During this period, China unequivocally resisted any act that jeopardized world peace and security. In November 1991, China published its first white paper entitled Human rights in China, which clearly stated that “China has always held that, in response to acts that threaten world peace and security, such as gross violations of human rights caused by colonialism, racism and foreign aggression and occupation, as well as serious human rights violations by apartheid, racial discrimination, genocide, the slave trade, and international terrorist organizations, the international community should intervene and stop them and implement international protection of human rights”5. In September 2011, China published a white paper entitled China’s Peaceful  Development, which further stated that “maintaining world peace and promoting  common development are the purposes of China’s foreign policy. China advocates and  is committed to working with other countries to build a harmonious world of lasting peace and common prosperity”6. During this period, China took an active part in UN  peacekeeping operations and assumed its due responsibility for the cause of world  peace. From 1990, when China first sent military observers to the United Nations  mission area, to 2015, China has actively assumed the United Nations peacekeeping  responsibilities and obligations, and sent more than 30,000 peacekeepers cumulatively.  It is the permanent member of the Security Council that has dispatched the largest  number of peacekeepers, and the only Member State that ranks among the top ten in  terms of troop contribution and capital contribution.7
 
D. The rule of law-based stage of the right to peace: the period of a community with a shared future for human beings
 
In 2012, the 18th CPC National Congress put forward the concept of “advocating a community with a shared future for human beings, and accommodating the legitimate concerns of other countries while pursuing one’s own interests.” In an important speech delivered at the UN Headquarters in New York in September 2015, Xi Jinping pointed out, “In today’s world, countries are interdependent and share weal and woe. We should carry forward the purposes and principles of the UN Charter, build a new type of international relations featuring win-win cooperation and build a community with a shared future for human beings”8. On January 18,  2017, President Xi Jinping delivered a keynote speech entitled “Work Together to  Build a Community with a Shared Future for Human Beings” when attending the  High-level Conference on “Jointly Building a Community with a Shared Future for  Human Beings Through Consultation” in Geneva, expounding the core concepts of  the community with a shared future for human beings, including sovereign equality,  dialogue, and consultation, win-win cooperation, exchange, and mutual learning,  green development, etc., which was recognized by most Member States and also  showed China’s great theoretical contribution to global governance.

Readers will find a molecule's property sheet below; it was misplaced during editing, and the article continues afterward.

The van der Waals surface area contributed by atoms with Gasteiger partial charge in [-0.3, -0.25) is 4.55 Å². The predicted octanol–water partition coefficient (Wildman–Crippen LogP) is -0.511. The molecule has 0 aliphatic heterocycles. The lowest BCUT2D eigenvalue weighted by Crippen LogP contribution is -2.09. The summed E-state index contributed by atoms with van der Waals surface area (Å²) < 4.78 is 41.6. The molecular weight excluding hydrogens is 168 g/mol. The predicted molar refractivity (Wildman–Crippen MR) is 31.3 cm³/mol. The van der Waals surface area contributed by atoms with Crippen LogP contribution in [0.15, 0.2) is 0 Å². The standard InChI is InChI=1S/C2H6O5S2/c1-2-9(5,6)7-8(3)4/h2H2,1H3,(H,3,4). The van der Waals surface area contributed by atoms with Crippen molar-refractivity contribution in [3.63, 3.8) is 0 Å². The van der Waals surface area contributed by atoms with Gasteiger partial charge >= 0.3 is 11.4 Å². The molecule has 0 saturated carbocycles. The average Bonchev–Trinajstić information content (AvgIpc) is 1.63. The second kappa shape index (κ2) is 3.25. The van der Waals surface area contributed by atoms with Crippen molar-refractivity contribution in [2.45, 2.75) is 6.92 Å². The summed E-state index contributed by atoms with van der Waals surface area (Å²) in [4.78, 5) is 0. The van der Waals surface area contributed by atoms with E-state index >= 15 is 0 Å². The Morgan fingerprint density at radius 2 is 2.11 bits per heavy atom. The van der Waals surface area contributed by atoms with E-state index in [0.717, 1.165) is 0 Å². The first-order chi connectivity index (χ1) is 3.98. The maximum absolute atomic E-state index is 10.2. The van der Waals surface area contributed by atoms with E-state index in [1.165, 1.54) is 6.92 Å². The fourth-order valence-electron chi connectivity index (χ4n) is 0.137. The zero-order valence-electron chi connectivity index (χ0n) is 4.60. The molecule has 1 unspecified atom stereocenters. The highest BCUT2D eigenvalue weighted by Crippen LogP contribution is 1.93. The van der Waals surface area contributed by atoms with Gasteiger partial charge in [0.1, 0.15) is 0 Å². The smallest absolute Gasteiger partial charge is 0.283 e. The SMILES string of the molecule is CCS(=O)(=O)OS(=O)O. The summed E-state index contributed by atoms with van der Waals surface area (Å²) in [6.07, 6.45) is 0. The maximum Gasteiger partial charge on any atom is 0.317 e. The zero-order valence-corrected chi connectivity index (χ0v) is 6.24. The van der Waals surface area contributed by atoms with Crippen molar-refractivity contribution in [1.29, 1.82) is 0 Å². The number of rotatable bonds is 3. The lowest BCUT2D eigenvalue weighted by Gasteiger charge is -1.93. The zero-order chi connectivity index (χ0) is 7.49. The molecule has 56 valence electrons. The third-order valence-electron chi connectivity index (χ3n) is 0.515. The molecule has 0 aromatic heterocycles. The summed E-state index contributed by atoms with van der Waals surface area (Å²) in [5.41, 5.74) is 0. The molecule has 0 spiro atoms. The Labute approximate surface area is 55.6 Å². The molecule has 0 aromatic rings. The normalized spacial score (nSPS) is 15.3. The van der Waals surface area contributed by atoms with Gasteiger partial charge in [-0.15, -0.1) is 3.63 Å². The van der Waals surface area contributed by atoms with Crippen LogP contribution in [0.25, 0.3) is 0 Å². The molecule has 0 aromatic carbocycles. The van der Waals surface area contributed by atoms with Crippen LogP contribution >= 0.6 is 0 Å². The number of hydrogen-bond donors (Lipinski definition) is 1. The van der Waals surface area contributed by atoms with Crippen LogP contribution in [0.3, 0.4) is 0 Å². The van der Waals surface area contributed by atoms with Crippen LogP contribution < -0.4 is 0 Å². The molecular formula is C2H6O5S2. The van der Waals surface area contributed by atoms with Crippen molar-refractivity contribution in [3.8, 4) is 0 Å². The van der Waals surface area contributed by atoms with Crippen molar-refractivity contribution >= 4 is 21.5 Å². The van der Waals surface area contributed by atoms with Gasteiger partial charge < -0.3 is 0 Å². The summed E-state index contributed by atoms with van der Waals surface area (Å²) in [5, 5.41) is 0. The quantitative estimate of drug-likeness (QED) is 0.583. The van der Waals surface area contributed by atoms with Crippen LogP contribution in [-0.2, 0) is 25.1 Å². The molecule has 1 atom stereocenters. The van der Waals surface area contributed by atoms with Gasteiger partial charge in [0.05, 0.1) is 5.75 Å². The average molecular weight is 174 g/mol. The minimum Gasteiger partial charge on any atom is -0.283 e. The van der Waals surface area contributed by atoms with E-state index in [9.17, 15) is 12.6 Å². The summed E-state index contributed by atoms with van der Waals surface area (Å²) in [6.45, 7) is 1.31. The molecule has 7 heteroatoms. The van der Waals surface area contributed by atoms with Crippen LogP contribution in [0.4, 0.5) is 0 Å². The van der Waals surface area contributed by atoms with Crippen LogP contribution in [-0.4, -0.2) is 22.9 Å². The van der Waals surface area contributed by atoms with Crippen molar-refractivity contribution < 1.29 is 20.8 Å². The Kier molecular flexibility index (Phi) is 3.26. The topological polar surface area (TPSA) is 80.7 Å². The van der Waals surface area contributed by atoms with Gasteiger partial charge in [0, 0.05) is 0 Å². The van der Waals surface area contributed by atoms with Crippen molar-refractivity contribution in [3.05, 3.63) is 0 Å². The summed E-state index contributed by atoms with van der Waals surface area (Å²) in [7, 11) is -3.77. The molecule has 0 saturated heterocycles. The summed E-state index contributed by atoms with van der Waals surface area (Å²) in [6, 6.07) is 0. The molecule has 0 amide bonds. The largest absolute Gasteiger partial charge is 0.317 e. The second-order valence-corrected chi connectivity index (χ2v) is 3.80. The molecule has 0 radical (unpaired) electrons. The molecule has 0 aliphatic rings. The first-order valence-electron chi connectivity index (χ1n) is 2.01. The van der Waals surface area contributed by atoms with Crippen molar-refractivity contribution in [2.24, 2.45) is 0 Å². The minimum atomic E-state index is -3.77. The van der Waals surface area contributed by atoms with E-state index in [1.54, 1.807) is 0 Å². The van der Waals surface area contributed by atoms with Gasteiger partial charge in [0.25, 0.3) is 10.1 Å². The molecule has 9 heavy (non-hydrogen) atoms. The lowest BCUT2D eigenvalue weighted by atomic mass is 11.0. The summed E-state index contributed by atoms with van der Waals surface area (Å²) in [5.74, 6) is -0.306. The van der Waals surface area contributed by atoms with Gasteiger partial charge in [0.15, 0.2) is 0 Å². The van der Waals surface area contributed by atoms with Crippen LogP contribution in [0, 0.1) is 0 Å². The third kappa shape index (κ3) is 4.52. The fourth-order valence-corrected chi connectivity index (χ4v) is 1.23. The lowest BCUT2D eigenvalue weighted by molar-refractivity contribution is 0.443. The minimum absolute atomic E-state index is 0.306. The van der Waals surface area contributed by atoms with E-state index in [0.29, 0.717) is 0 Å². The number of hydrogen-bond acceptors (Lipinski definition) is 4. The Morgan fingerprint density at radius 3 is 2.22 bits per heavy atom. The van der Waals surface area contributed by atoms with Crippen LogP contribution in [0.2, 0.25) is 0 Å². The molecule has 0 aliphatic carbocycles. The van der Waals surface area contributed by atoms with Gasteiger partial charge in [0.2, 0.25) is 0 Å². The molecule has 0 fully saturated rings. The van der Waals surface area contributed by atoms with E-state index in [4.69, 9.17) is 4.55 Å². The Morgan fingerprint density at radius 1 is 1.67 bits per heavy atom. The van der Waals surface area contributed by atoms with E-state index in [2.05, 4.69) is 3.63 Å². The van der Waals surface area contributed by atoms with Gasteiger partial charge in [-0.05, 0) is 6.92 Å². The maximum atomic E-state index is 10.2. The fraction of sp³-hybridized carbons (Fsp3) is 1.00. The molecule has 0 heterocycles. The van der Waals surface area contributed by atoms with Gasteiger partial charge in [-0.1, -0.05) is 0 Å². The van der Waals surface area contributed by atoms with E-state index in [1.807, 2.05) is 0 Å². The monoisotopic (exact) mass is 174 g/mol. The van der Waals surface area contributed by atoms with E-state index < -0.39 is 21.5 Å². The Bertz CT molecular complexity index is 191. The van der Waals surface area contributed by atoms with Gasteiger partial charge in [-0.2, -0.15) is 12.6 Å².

In February 2017, at the 55th session of the UN Commission for Social Development, the concept of “building a community with a shared future for human beings” was included in a UN resolution for the first time. On March 23, 2017, the 34th session of the UN Human Rights Council adopted two resolutions on “economic, social and cultural rights” and “the right to food”, which clearly stated the goal of “building a community with a shared future for human beings.” This is the first time that the concept of a community with a shared future for human beings has been included in a resolution of the Human Rights Council, signifying that this concept has become an important part of the international discourse on rights.